An electroencephalogram (EEG) is a noninvasive test that records electrical patterns in your brain. The test is used to help diagnose conditions such as seizures, epilepsy, head injuries, dizziness, headaches, brain tumors and sleeping problems. It can also be used to confirm brain death.
How does an EEG work?
The billions of nerve cells in your brain produce very small electrical signals that form patterns called brain waves. During an EEG, small electrodes and wires are attached to your head. The electrodes detect your brain waves and the EEG machine amplifies the signals and records them in a wave pattern on graph paper or a computer screen (Fig. 1).
There are several different ways to conduct an EEG:
- Standard EEG recording is done in the office and usually lasts an hour. You may be asked to do a sleep-deprived EEG, which requires you to have only 4 hours of sleep. Abnormal brain waves may appear when the body is stressed or fatigued. This exam usually takes 2 to 3 hours. You will be given specific instructions regarding food, drink, and medications that may need to be avoided.
- Ambulatory EEG involves wearing a portable EEG recorder on a belt around your waist for several days or weeks. The EEG recorder along with a diary you keep of daily activities and drug dosages helps the doctor relate your activity to specific EEG recordings.
- Video EEG monitoring is available in specialized centers for patients with frequent seizures or sleep disorders. You stay in the hospital and are monitored both by EEG and a video camera. This allows you to be observed during a seizure so that your physical behavior can be monitored at the same time as your EEG.
What does an EEG show?
An EEG measures electricity that your brain makes; it does NOT measure thoughts or feelings, and it does not send any electricity into your brain. It is most often used to determine the type and origin of seizures. For example, if you have a seizure disorder, the EEG can show where abnormal activity in your brain comes from and can help distinguish between generalized or focal seizures. An EEG is of value for diagnosing epilepsy only if it detects patterns typical of epilepsy. If it doesn’t detect the right patterns, you may still have epilepsy and ambulatory monitoring or video EEG may be necessary.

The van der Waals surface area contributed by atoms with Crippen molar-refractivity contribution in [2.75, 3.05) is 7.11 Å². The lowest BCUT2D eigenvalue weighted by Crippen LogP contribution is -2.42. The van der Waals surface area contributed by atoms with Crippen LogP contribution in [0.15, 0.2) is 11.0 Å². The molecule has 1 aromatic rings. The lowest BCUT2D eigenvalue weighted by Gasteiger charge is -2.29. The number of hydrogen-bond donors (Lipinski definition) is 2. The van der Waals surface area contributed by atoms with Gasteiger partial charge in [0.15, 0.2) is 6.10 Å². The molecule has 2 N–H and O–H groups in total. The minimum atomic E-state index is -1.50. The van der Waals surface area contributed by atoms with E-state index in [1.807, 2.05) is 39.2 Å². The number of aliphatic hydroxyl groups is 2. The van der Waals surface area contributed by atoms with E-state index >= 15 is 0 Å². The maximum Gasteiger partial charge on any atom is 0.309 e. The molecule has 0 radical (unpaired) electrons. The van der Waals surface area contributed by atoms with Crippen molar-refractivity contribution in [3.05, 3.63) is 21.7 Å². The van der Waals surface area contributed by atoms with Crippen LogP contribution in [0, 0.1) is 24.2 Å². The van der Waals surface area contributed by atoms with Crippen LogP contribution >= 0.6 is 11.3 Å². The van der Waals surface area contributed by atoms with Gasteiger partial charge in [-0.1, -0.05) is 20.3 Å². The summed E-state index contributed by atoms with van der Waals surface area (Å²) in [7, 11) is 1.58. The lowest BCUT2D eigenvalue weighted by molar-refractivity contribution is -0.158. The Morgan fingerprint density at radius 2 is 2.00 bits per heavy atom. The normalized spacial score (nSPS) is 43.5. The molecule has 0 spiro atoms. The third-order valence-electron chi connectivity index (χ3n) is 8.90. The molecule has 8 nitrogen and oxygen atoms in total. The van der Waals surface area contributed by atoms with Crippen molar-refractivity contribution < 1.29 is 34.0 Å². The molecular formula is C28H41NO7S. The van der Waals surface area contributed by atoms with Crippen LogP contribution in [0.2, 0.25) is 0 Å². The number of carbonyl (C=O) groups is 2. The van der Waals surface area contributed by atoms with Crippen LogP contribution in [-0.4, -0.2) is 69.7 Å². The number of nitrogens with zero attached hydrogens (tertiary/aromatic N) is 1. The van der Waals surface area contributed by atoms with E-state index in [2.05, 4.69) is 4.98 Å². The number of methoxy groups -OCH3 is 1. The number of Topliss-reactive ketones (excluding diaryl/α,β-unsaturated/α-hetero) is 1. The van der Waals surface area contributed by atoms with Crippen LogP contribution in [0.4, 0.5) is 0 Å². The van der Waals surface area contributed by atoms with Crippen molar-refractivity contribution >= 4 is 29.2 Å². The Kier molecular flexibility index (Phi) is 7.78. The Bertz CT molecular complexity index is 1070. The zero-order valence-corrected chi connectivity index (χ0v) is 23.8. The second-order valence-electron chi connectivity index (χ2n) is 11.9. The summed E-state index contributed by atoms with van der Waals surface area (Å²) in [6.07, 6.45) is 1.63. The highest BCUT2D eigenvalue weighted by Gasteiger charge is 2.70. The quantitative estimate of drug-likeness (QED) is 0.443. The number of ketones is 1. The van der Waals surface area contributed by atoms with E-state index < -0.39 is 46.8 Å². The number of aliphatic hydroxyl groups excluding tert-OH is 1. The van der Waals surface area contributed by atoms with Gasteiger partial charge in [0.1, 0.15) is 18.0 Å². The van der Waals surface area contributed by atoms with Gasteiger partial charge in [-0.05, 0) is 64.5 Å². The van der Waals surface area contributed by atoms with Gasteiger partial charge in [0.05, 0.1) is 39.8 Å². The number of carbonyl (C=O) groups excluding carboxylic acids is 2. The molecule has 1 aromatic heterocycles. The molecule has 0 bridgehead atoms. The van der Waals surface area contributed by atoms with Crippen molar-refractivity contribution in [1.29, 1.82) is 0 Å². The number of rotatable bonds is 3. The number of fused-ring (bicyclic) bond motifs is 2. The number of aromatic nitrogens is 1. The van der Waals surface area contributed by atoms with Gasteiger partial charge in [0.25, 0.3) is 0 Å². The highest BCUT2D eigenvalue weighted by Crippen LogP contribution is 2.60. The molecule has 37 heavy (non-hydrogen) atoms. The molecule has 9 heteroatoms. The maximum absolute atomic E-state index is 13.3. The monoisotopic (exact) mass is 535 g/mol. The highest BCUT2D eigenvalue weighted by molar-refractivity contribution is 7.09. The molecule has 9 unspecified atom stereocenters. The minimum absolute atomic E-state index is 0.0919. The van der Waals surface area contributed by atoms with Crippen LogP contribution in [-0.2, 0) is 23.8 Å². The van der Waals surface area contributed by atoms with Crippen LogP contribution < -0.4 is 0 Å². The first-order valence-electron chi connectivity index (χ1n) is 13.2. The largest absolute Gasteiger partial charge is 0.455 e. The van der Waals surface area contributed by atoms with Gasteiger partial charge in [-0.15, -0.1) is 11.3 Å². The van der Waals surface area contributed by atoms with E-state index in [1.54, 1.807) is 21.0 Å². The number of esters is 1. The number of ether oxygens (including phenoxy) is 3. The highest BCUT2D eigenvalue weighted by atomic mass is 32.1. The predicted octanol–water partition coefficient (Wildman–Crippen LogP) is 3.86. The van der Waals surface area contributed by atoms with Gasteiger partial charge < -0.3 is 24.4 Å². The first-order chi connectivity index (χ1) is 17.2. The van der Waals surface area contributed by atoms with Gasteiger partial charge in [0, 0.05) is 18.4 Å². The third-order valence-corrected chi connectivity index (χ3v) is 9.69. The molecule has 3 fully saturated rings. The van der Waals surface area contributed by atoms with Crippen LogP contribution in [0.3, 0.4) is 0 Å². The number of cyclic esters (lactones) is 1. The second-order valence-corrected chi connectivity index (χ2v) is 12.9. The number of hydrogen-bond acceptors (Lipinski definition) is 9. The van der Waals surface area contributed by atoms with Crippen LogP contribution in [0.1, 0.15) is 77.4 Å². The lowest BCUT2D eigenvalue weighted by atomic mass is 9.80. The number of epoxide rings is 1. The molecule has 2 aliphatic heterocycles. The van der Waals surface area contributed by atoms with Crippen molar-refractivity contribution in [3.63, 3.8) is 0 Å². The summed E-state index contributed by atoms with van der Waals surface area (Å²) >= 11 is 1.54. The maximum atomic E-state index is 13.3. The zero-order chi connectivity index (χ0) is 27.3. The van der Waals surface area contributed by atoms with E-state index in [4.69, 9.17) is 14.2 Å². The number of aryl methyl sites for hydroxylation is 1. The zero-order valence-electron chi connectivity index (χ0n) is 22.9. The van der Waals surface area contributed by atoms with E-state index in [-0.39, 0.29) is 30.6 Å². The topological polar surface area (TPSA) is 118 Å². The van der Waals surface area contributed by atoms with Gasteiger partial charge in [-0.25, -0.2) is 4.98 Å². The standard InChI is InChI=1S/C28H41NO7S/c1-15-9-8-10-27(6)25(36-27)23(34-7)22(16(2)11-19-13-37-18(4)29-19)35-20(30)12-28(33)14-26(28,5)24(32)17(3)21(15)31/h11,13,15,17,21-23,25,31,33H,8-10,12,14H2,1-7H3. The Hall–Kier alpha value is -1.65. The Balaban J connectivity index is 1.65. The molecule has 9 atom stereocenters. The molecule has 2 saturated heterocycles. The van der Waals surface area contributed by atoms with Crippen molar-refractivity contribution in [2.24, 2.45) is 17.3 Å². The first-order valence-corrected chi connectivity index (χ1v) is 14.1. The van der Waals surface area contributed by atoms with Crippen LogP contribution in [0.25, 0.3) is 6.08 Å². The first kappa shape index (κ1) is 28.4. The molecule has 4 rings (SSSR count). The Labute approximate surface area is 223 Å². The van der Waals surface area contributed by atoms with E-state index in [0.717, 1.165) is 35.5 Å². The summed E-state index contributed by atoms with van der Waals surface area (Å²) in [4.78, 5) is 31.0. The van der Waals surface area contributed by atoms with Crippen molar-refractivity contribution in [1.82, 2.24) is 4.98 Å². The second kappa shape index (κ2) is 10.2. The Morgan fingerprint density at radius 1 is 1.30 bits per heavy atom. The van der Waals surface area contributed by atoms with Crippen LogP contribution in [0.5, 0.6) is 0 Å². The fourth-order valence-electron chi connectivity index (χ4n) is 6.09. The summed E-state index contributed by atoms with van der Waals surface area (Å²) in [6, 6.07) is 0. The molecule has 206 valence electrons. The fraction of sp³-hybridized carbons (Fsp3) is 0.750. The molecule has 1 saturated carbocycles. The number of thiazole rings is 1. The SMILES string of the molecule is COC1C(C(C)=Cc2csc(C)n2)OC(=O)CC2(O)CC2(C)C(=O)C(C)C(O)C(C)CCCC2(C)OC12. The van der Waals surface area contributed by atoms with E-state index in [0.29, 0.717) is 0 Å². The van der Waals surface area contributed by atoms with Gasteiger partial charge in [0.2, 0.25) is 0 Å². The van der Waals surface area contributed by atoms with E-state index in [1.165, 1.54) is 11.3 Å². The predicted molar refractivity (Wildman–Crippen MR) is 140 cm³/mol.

EEG can also detect abnormal brain waves after a head injury, stroke, or brain tumor. Other conditions such as dizziness, headache, dementia, and sleeping problems may show abnormal brain patterns. It can also be used to confirm brain death.
Who performs the test?
A technician can perform the test in the doctors office, a specially designed clinic, or in the hospital.
How should I prepare for the test?
- Make sure your hair is clean, freshly washed, and free from any styling products. If you have long hair, do not braid, tie, or pin it up.
- You may eat regular meals, but avoid drinks that contain caffeine for at least 4 hours before the test.
- Do not nap before the test.
- Continue taking your medicine unless your doctor tells you to stop.
What happens during the test?
You will be asked to lie on a table or sit in a reclining chair. About 20 small electrodes will be attached to your head with washable glue. The technician may ask you to do several things during the test, such as asking you to open and close your eyes, breath deeply and rapidly (hyperventilation), or look at a flashing light. Most of the time you will just lie still with your eyes closed.
What happens after the test?
The technician will remove the electrodes and you should wash the glue out of your hair.
What are the risks?
There are no risks from an EEG.
How do I get the test results?
A neurologist, or a doctor who specializes in brain and nervous system problems, interprets your EEG. He or she will communicate directly with your referring doctor, who in turn will discuss the results with you.
Sources & links
If you have further questions about this diagnostic test, contact the doctor that ordered the test or visit:
electrode: a conductor that carries current. Can be used for diagnostic testing to receive and record electrical activity of nerves.
seizure: uncontrollable convulsion, spasm, or series of jerking movements of the face, trunk, arms, or legs.
updated > 4.2016
reviewed by > David Ficker, MD, Maureen Gartner, RN, University of Cincinnati Department of Neurology, Ohio
Mayfield Certified Health Info materials are written and developed by the Mayfield Clinic. We comply with the HONcode standard for trustworthy health information. This information is not intended to replace the medical advice of your health care provider.
In neuroscience, a picture is worth a thousand words. Maybe more.
At Mayfield, we work with diagnostic imaging providers in the Greater Cincinnati-Northern Kentucky region to obtain images of the brain and spine and interpret them with expertise and care. Patients and referring physicians can rest assured that we will lay the groundwork for a diagnosis of utmost accuracy.
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